On Tuesday morning, amid the tweets of recrimination against Paul Ryan and other Republicans was this one:
“What exactly does that mean,” Fox News’ Bill O’Reilly asked Trump during an interview on the “O’Reilly Factor.”
“The shackles are some of the establishment people that are weak and ineffective people within the Republican party,” and he mentioned senators, others and Paul Ryan. The other Republican lawmakers, he suggested were “led to a certain extent by Paul Ryan being nasty to the nominee.”
Asked whether they were holding him back, Trump responded, “No, but they aren’t giving support,” and then added that “I think I’m better off maybe without their support if you want to know the truth.”
But the question remained: what would an unshackled Trump do? What, O’Reilly asked, could he do that he hasn’t already done -- might he even be “more outspoken?” Trump demurred, saying, “I don’t think I’m that outspoken to be honest with you, Bill. I think I’m not outspoken at all. I think I’ve been very nice.”
Trump referred to theas merely “salty language,” and seemed dubious that John McCain, who rescinded his endorsement after the tape was released, had “never heard salty language before.”
“John McCain who has probably the dirtiest mouth in all of the Senate has never heard - you know he talked about lewd,” Trump said, adding sarcastically, “It’s lewd – he’s never heard that before.”
O’Reilly pointed out that should he win, he’ll need the support of Ryan and McCain, and he suggested that it was unwise to “trash” them. But Trump shot back that McCain had been “begging” for his endorsement. “People were calling, his friends are calling and then the first sign of a little bit of difficulty he unendorses,” Trump groused. “I wouldn’t want to be in a foxhole with a lot of these people, that I can tell you, including Ryan.”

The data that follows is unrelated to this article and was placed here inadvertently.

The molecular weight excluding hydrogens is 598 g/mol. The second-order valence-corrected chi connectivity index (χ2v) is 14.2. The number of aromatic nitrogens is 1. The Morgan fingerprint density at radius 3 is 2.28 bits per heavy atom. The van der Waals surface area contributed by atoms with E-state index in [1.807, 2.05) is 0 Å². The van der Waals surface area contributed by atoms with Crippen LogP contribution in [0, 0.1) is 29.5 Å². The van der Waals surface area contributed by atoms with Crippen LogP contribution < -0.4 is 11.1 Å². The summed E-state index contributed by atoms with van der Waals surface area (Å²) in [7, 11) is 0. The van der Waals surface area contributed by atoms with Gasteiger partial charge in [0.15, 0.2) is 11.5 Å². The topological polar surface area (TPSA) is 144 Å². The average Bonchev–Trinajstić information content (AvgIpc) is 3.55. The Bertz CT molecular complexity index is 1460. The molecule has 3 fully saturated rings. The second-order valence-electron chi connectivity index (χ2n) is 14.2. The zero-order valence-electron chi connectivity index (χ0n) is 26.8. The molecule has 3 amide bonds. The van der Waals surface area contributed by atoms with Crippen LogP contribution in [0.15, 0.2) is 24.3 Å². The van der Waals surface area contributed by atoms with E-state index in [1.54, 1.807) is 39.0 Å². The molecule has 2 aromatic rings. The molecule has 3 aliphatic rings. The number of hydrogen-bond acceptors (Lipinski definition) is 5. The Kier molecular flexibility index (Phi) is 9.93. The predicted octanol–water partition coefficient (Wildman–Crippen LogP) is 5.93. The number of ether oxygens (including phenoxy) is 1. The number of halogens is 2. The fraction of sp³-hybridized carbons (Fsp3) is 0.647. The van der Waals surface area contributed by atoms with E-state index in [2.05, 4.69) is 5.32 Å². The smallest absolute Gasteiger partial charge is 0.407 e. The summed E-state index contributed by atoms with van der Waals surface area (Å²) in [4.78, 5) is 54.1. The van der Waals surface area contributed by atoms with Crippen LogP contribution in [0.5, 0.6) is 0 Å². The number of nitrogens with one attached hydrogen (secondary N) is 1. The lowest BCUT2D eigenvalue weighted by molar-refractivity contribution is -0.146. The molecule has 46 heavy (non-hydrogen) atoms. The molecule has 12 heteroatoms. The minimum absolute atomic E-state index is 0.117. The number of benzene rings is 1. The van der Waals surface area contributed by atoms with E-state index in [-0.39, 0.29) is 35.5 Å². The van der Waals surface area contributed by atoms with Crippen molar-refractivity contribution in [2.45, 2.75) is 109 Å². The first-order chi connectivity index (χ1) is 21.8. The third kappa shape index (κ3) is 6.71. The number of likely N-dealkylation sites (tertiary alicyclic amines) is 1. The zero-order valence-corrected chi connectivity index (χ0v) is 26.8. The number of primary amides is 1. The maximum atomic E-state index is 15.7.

Surprisingly, when Trump appeared in Panama City, Florida for his evening rally, though, after having spent the day bashing Republicans on Twitter and in that O’Reilly interview, he made only a glancing mention of the Republicans who rejected him -- he did not bring up Paul Ryan -- and he focused his ire instead on the media and the new WikiLeaks revelations from John Podesta’s personal email.
He remembered fondly when his press was more positive -- “I got great press, a lot of press,” he told the massive crowd. “My wife said the other day, ‘You used to get such great press!’ Now every single story is a slant. And I’ll tell you, what it’s libelous, slanderous it’s horrible and it’s really unfair but we’re gonna beat the system.”
Thereleased by WikiLeaks, Trump said, showed “so much corruption.” In one example, he pointed to the excerpt of a speech Clinton made to Wall Street, in which Clinton aspired to “open trade and open borders.”
“Behind closed doors, when she thought no one was listening, she pledged to dissolve the borders of the United States of America,” Trump said, adding that there’s no country if there are no borders.
The GOP nominee told Floridians that this election would determine whether the U.S. remains a free country or a corrupt banana republic controlled by big donors and foreign governments. And he predicted darkly that the election of Hillary Clinton would lead to the destruction of our country.
Trump also took issue (as he did in the interview with O’Reilly) with the idea that he was the one invading Clinton’s space during their second debate. “She entered my space,” he insisted. “But did you see what she said? That I entered her space. I didn’t move.” And he added he had “no interest” in getting anywhere near her.
CBS News’ Sopan Deb contributed to this report